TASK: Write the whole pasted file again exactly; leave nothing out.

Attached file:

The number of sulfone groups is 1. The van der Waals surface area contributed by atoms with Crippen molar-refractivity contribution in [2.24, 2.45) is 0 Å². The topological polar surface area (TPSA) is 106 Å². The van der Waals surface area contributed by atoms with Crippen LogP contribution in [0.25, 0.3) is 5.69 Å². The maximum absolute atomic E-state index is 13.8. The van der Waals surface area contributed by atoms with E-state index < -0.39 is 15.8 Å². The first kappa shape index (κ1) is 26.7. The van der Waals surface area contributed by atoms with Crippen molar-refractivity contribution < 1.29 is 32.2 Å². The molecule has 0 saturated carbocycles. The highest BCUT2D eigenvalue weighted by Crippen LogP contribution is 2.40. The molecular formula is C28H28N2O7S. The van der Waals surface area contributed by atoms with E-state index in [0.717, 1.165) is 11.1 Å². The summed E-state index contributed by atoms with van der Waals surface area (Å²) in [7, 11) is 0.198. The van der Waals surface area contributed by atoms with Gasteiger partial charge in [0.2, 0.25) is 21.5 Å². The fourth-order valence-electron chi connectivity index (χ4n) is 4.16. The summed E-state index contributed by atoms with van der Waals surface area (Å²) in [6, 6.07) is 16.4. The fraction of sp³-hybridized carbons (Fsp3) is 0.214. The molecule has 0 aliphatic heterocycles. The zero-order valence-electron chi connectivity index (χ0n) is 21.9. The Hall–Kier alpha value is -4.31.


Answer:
The number of sulfone groups is 1. The van der Waals surface area contributed by atoms with Crippen molar-refractivity contribution in [2.24, 2.45) is 0 Å². The topological polar surface area (TPSA) is 106 Å². The van der Waals surface area contributed by atoms with Crippen LogP contribution in [0.25, 0.3) is 5.69 Å². The maximum absolute atomic E-state index is 13.8. The van der Waals surface area contributed by atoms with E-state index < -0.39 is 15.8 Å². The first kappa shape index (κ1) is 26.7. The van der Waals surface area contributed by atoms with Crippen molar-refractivity contribution < 1.29 is 32.2 Å². The molecule has 0 saturated carbocycles. The highest BCUT2D eigenvalue weighted by Crippen LogP contribution is 2.40. The molecular formula is C28H28N2O7S. The van der Waals surface area contributed by atoms with E-state index in [0.717, 1.165) is 11.1 Å². The summed E-state index contributed by atoms with van der Waals surface area (Å²) in [7, 11) is 0.198. The van der Waals surface area contributed by atoms with Gasteiger partial charge in [0.2, 0.25) is 21.5 Å². The fourth-order valence-electron chi connectivity index (χ4n) is 4.16. The summed E-state index contributed by atoms with van der Waals surface area (Å²) in [6, 6.07) is 16.4. The fraction of sp³-hybridized carbons (Fsp3) is 0.214. The molecule has 0 aliphatic heterocycles. The zero-order valence-electron chi connectivity index (χ0n) is 21.9. The Hall–Kier alpha value is -4.31.